# Print a list, in ascending order and with no duplicate, of positive integers that have no prime factor other than 2, 3, or 5

This is a programming question on my homework for one of my courses. I haven't programmed in a couple years and I wasn't that great to begin with. I'm currently going through tutorials to get back up to speed, but it will take some time. If you guys can help me out with this problem, I would really appreciate it.

Constraints:

Each term of this sequence is a positive integer of the form `2^i*3^j*5^k`, for all non-negative integers `i, j, and k` with `i + j + k >= 1.`

Can't use arrays. The algorithm to solving this problem must involve the repeated creation and merger of lists. Specifically `5 lists; a final list, temp list, and three term lists`.

"The final list grows by being merged with the current temp list. The temp list, in turn, is replaced by the merger of the three term lists. New term lists are generated by multiplying the new temp list by `2, 3, and 5 respectively`"

The desired sequence would go as follows: `2, 3, 4, 5, 6, 8, 9, 10, 12, 15, 16, 18, 20, . . .`

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What you have done so far? Show us your effort. – Nambari Sep 4 '12 at 15:40
– hammar Sep 4 '12 at 15:49
@Nambari Well so far I have only the basic concept down. I haven't actually written started writing a program because I'm re familiarizing myself with all of the java syntax. What I believe i have to do is created a temporary list of integers 1-n. Then I would take that list and multiply it by 2, and store the results in another list, lets call it L2. I would the the same except multiply the temp list by three and call it L3. And finally would do it with 5 and call the list L5. Then I think i would use a merge sort algorithm and store the results into Lfinal and just have it print it out. – JessieM Sep 4 '12 at 15:50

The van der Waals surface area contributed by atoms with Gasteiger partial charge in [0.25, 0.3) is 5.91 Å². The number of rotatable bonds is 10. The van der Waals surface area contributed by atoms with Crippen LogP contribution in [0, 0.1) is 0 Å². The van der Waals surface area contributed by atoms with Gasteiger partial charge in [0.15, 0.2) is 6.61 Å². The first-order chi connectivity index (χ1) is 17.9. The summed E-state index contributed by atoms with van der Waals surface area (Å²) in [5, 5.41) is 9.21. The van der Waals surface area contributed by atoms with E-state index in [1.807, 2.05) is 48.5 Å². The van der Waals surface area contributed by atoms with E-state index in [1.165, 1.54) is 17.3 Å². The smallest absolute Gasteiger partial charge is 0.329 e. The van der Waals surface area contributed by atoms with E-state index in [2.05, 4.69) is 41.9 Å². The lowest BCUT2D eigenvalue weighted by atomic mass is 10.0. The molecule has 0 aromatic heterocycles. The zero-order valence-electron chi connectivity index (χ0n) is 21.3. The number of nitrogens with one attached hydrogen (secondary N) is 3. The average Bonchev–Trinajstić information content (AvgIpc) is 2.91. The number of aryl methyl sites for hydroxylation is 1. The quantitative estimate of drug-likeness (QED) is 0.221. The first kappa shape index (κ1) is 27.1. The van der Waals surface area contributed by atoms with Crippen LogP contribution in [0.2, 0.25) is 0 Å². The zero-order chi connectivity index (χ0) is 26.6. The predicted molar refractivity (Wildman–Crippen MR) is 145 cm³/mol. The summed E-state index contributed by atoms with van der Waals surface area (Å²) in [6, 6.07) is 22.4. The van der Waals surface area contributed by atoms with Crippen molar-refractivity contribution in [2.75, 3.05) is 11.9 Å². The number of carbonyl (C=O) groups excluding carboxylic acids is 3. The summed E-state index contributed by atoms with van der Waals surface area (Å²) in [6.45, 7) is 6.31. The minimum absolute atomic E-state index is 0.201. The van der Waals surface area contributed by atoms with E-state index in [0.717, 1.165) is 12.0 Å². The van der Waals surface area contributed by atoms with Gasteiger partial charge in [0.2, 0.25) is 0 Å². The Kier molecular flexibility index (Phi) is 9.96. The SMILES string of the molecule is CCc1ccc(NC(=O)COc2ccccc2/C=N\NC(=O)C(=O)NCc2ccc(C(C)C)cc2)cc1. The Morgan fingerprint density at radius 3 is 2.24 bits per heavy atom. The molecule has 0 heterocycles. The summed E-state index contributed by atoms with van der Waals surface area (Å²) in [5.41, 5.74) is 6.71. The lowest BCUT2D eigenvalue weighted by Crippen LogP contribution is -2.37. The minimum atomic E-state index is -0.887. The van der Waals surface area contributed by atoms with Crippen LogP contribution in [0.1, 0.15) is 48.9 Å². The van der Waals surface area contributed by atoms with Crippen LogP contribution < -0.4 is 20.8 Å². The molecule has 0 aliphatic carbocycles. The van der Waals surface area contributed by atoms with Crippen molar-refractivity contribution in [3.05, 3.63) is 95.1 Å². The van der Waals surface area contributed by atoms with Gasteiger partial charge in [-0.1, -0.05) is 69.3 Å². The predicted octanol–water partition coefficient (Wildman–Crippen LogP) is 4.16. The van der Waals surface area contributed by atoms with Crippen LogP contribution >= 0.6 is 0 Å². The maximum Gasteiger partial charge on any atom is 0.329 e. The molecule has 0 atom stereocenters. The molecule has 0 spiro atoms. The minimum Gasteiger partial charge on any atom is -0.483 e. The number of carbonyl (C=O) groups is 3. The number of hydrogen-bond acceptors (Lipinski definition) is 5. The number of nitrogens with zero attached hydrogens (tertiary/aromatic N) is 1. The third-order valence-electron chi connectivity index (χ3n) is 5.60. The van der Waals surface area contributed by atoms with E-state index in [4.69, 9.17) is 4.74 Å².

the correct answer is stackoverflow.com/a/7215642/849891 . It has linear complexity. – Will Ness Sep 17 '12 at 20:39
A good solution is at stackoverflow.com/questions/14493373/… – Ramin Halavati Dec 3 '13 at 9:42

As you've explained in your question, you might do your algorithm recursively.

At step n:

The final list will represent the set `F(n) = {m | m = 2^i*3^j*5^k, 1<=i+j+k<=n}`

The temp list will represent the set `T(n) = {m | m = 2^i*3^j*5^k, i+j+k=n}`

Then, the "L2" term list will be `L2(n) = 2*T(n-1)`

the "L3" term list will be `L3(n) = 3*T(n-1)`

the "L5" term list will be `L5(n) = 5*T(n-1)`

To get T, `T(n) = merge(L2(n), L3(n), L5(n))`

To get F, `F(n) = merge(F(n-1), T(n))`

Once you've got this, you have to implement a function to merge 2 lists. In the main function, you just have to translate these in Java.

You can also make the lists always sorted so that merge is easy and efficient! In java, I think you can use LinkedList or ArrayList, both work fine.

I have a nagging suspicion that your algorithm should be (very?) inefficient, but I'm certain it's incorrect: the `F(n)` will have holes in it towards the end. For instance, `F(1)` includes 5 but lacks 4. But where exactly the holes start is hard to say. – Will Ness Sep 17 '12 at 20:48
the classic Haskell version `hh=1:union(map(2*)hh)(union(map(3*)hh)(map(5*)hh))` gets me 100,000th Hamming number in 0.14 secs on my computer. Your version, in about 2.5 secs and I have no way to know which `n` to use so that `F(n)[100000]` is correct (140 works, but 120 doesn't). the code for your version: `ttNext xs = map(2*)xs`union`map(3*)xs`union`map(5*)xs ; tt1 = [1] ; tt = iterate ttNext tt1 ; ff = scanl union [] tt ` (I'm using a special `union` function, linear for merging ordered lists, removing duplicates). – Will Ness Sep 17 '12 at 21:22